U.S. Senator Kirsten Gillibrand’s campaign team is bracing for a potential challenge from former U.S. Representative Lee Zeldin, a Long Island Republican who recently ran a competitive race for governor. In a fundraising email sent to prospective supporters on Wednesday, Gillibrand’s campaign team stated that Zeldin “very nearly won the New York governorship in the 2022 midterms, all while New York Republicans had their best election cycle in two decades — flipping enough House seats red to retake the majority.”
However, Governor Kathy Hochul, who defeated Zeldin by around six percentage points or 317,000 votes in the election, has rejected the idea that she “very nearly won.” The last time a Republican defeated an incumbent Democrat in a New York gubernatorial race was in 1994, when George E. Pataki defeated Mario M. Cuomo.
Zeldin’s campaign reportedly saw high turnout from the state’s Republican base, while Democrats voted at relatively low rates, particularly in New York City. State Democratic Party Chairman Jay Jacobs has refuted the characterization, stating “data demonstrates that we did not underperform.”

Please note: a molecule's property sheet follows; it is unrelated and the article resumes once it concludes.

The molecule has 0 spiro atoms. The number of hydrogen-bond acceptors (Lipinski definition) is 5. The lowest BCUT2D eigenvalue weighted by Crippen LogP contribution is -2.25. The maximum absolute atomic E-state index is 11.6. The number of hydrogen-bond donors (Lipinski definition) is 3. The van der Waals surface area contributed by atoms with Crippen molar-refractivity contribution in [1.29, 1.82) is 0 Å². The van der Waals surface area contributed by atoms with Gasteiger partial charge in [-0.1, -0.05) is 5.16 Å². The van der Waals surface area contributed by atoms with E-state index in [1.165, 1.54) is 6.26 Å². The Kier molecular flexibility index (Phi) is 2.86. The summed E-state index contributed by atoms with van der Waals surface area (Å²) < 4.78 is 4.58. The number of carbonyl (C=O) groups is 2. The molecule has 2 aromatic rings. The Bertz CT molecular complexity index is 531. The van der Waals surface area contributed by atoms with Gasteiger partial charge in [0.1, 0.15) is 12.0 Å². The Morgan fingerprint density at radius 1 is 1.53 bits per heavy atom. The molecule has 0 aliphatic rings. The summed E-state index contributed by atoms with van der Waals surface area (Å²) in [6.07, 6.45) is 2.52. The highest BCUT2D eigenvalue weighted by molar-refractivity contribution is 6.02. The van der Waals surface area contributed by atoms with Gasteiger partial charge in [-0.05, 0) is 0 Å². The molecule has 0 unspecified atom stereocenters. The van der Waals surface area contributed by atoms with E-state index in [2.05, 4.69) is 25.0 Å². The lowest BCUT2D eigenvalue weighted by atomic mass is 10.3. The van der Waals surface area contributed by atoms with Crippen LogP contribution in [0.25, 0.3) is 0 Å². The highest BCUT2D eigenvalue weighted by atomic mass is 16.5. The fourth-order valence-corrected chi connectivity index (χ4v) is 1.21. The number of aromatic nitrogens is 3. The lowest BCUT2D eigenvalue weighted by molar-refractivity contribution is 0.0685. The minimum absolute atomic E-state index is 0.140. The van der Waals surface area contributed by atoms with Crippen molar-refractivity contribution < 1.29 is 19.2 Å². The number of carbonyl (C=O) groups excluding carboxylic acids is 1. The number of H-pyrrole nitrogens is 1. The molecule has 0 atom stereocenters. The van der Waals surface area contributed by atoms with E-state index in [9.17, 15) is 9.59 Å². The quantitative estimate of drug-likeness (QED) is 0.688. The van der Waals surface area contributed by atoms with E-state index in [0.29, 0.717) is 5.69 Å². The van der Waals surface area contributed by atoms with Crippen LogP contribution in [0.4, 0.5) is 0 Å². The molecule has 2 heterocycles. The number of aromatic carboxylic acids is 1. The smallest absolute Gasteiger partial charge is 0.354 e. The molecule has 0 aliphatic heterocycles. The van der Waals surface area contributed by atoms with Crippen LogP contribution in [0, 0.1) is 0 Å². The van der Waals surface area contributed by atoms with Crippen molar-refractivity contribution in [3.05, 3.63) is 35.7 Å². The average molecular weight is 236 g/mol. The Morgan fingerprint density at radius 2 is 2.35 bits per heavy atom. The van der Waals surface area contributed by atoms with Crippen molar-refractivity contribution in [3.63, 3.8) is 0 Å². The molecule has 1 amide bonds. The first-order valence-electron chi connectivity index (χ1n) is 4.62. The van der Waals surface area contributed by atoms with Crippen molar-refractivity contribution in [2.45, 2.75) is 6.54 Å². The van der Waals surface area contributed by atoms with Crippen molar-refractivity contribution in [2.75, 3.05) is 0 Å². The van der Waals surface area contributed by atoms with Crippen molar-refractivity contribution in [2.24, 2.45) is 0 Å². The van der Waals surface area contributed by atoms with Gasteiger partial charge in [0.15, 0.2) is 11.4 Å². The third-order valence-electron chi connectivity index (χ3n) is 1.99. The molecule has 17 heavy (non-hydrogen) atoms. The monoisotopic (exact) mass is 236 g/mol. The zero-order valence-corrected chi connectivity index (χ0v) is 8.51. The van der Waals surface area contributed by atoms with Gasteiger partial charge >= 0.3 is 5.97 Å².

Gillibrand’s campaign team, which recently launched her 2024 reelection bid, pointed to remarks from Zeldin aimed at the senator. In a tweet, Zeldin responded to a statement from Gillibrand saying she would beat him if he ran against her with “Tough talk from New York’s laziest and most forgettable senator in generations.”
Despite the social media jabs, Republican sources close to Zeldin said there are ongoing discussions within the party about a potential Senate run against Gillibrand next year. Gillibrand has focused her recent legislative efforts on stopping the flow of illegal firearms and overhauling the U.S. military’s handling of sexual assault cases.
Gillibrand’s campaign team stated that she will not accept funding from corporate political action committees, and is instead focusing on grassroots fundraising to “defeat right-wing Republicans like Zeldin and keep her must-win seat blue.” A Republican has not held a U.S. Senate seat in New York since Al D’Amato, who served from 1981 to 1998. The state has not had both U.S. Senate seats held by Republicans since 1976.Regenerate response
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